April 11, 2012 According to the just-released report “Who’s Winning the Clean Energy Race?” from the Pew Charitable Trusts, the United States invested the most in Clean Energy of any country in 2011, retaking the lead from China, which had held the top sport for the last two years. But the US’s resurgence is more likely to be a blip than a trend.
Jun 14, 2012

China's energy investment push only for the brave (Reuters)

May 27, 2012 Private investors with the money and technology to unlock China's vast pools of shale and coal seam gas will need strong stomachs to brave the unpredictable, unsupported and unregulated sector. China, the world's largest energy user, signaled last week it wanted to draw more private investment into its energy sector as part of a plan to fast-track infrastructure investment to shore up economic growth.
Jun 14, 2012

China rules US clean energy support improper (Businessweek)

May 24, 2012 China's Commerce Ministry issued a ruling Thursday that U.S. government support for six renewable energy projects violated free-trade rules, the latest volley in a widening conflict over clean power. The United States and China, the world's two biggest energy users, have pledged to work together to develop renewable sources. But they accuse each other of improperly subsidizing or protecting their manufacturers.
Jun 14, 2012

China topped USA in renewable energy investment in 2011 (USA Today)

June 11, 2012 GENEVA – Global investment in renewable energy reached a record $257 billion last year, with solar attracting more than half the total, according to a U.N. report released Monday.
Jun 14, 2012

Obama's Tariffs on China's Solar Products WIll Cost US (Bloomberg)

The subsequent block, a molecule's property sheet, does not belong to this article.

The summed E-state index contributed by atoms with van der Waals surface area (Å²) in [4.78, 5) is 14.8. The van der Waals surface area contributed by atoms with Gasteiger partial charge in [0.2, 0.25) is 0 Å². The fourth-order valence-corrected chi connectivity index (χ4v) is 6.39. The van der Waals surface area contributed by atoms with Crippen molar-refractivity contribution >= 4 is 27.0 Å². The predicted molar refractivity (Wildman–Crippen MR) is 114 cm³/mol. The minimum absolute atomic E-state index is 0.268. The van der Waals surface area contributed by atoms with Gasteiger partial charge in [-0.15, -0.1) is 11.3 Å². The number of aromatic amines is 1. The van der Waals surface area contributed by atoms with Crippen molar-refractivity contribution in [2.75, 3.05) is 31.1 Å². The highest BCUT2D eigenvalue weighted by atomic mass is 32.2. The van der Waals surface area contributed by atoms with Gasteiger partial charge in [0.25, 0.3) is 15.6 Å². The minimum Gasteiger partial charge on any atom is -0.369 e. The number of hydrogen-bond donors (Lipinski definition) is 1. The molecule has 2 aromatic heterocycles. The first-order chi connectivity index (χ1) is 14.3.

May 15, 2012 Simple economics holds that if you want to promote mass adoption of something, you have to make it affordable and available. This week, the Obama administration is poised to slap potentially hefty tariffs on imports of Chinese solar products, a move that will satisfy a protectionist urge but undercut the U.S. energy agenda. It’s no secret China is aggressively subsidizing its solar manufacturers, driving down prices for solar panels and components. Here’s the question: Is that a bad thing? One of the administration’s overarching goals -- and one we heartily endorse -- is fostering the adoption of clean, non- carbon-based energy, including solar. In a perfect world it should matter less where the technology comes from than whether affordable solar is enabling office buildings, universities and households to install the technology and cut down on fossil-fuel use. Slapping tariffs on the Chinese may make for good politics, but it will slow solar adoption and almost undoubtedly provoke retaliatory trade actions by a country with which the U.S., like it or not, is inextricably linked. It’s not lost on the Chinese that the U.S. has its own share of clean-energy subsidies. A better approach would be to try to negotiate a clean-energy trade agreement with China and other countries trying to promote renewables. Such an agreement would have to spell out the types and levels of allowable government assistance; restrict protectionist measures, such as requiring locally produced components and services; and be subject to dispute resolution by the World Trade Organization.